Smith was a pretrial detainee at the Cook County Jail. He brought this claim pro se in a civil rights action under 42 U.S.C. § 1983 alleging that Sheriff Thomas J. Dart violated his federal rights by paying him insufficient wages and subjecting him to inhumane working and living conditions. The trial court dismissed the claims as to his insufficient wages and working conditions on a preliminary review under 28 U.S.C. § 1951A. Dart moved to dismiss the remainder of the claims for failure to state a claim for relief under FRCP 12(b)(6), or alternatively for a more definite statement under rule 12(e) .

In response, Smith sent two letters to the court. The district court did not address the first letter, and it treated the second letter as a motion to introduce evidence, which the court denied. The district court then granted Dart’s motion to dismiss as uncontested and dismissed Smith’s complaint without prejudice. Smith was informed of the pleadings deficiencies and instructed to amend his complaint and resubmit it. Smith attempted to do so, but the court construed his attempt as a motion for reconsideration, which the court denied. The court gave him a second chance at amending his complaint and Smith, again, attempted to resubmit an amended complaint, but the court again construed this pleading as a motion for reconsideration, which was again denied. The court then dismissed the case with prejudice pursuant to FRCP 41(b).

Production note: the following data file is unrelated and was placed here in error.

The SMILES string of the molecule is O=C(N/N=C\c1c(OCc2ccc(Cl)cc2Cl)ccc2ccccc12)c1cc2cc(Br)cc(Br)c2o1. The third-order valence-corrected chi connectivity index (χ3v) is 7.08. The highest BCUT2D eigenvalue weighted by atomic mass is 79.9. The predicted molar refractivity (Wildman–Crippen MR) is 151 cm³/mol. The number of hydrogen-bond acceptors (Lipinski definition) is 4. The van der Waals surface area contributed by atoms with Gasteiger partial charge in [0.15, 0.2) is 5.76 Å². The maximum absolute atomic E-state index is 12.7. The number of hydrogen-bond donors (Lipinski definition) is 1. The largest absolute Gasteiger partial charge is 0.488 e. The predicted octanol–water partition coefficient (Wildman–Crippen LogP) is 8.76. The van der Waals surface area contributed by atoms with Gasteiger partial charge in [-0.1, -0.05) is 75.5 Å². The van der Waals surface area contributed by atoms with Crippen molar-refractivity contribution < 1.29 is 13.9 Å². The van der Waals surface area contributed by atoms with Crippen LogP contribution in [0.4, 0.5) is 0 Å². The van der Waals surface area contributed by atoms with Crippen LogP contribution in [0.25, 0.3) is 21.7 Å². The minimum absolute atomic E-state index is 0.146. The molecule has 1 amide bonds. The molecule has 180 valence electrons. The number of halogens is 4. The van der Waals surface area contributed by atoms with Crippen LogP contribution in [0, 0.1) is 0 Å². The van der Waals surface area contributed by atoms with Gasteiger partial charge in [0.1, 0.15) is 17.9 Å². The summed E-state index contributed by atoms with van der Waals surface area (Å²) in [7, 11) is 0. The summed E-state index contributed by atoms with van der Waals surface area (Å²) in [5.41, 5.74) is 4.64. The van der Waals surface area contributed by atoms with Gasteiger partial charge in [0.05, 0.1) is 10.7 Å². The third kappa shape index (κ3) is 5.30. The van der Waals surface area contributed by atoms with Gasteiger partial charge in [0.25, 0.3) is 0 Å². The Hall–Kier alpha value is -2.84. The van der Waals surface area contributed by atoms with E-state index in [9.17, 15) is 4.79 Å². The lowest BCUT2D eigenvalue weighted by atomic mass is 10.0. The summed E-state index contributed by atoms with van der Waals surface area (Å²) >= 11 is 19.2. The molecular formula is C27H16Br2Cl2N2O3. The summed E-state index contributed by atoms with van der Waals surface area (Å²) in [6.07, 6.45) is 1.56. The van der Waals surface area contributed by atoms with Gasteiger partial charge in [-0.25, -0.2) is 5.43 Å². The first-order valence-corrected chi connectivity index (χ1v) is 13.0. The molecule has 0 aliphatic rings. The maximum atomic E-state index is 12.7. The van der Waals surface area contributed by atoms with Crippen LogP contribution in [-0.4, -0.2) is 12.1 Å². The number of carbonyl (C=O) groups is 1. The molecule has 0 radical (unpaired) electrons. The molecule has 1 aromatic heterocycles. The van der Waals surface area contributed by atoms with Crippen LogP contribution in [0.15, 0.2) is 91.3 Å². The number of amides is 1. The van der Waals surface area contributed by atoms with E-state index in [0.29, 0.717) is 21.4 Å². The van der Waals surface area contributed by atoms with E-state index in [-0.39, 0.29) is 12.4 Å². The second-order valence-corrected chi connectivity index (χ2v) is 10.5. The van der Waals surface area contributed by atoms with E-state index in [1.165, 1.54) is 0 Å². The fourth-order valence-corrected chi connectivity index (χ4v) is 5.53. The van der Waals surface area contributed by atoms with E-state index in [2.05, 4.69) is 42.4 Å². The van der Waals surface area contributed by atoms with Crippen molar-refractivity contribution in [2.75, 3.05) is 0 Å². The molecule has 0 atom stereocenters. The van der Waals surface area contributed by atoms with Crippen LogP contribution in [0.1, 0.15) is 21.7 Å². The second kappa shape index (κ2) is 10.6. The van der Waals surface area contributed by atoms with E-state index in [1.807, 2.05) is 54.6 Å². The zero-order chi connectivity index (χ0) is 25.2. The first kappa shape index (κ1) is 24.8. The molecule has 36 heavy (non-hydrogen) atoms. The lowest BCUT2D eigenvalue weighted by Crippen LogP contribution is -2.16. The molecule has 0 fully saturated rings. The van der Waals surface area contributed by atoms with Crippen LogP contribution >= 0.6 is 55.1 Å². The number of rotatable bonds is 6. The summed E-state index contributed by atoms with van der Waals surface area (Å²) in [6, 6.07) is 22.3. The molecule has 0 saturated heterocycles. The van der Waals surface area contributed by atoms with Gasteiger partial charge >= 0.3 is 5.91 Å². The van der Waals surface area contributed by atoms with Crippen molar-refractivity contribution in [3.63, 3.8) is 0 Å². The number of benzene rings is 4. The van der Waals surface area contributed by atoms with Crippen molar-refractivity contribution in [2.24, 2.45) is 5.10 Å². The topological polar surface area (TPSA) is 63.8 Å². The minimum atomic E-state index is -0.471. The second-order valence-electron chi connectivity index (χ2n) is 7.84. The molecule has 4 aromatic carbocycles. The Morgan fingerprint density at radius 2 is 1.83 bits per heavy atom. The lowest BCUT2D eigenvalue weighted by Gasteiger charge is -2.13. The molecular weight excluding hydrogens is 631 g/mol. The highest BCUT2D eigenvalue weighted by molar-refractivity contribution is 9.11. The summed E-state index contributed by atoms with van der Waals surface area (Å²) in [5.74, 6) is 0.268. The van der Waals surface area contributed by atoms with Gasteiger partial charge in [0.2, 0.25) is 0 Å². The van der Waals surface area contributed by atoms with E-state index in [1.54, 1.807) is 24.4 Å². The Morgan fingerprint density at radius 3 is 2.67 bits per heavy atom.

Smith then appealed his case to the 7th Circuit which reassessed his complaint because pro se pleadings are to be held to “less stringent standards than formal pleadings drafted by lawyers.” The court found that the trial court should have considered the first letter that Smith wrote in response to Dart’s motion to dismiss as it clarifies Smith’s initial pleadings. The court held that, as Smith’s letter alleges that the jail food did not meet nutritional standards in accordance with regulations, the claim should not have been dismissed. The letter further clarifies that the jail water is contaminated and contains various pollutants, constituting allegations sufficient to state a claim upon which relief can be granted.

As to Smith’s work wages, the court held that the federal minimum wage set out by FSLA was intended to protect all employees in the free market, of which he was not a member. As the jail is responsible for providing him with his basic needs such as food, shelter, clothing, and medical care, his job in the jail helps to offset those living costs. In conclusion, the court reversed the district court’s decision with respect to his inadequate food and contaminated water claims and remanded for further proceedings on those aspects. The Seventh Circuit affirmed the dismissal of Smith’s other claims.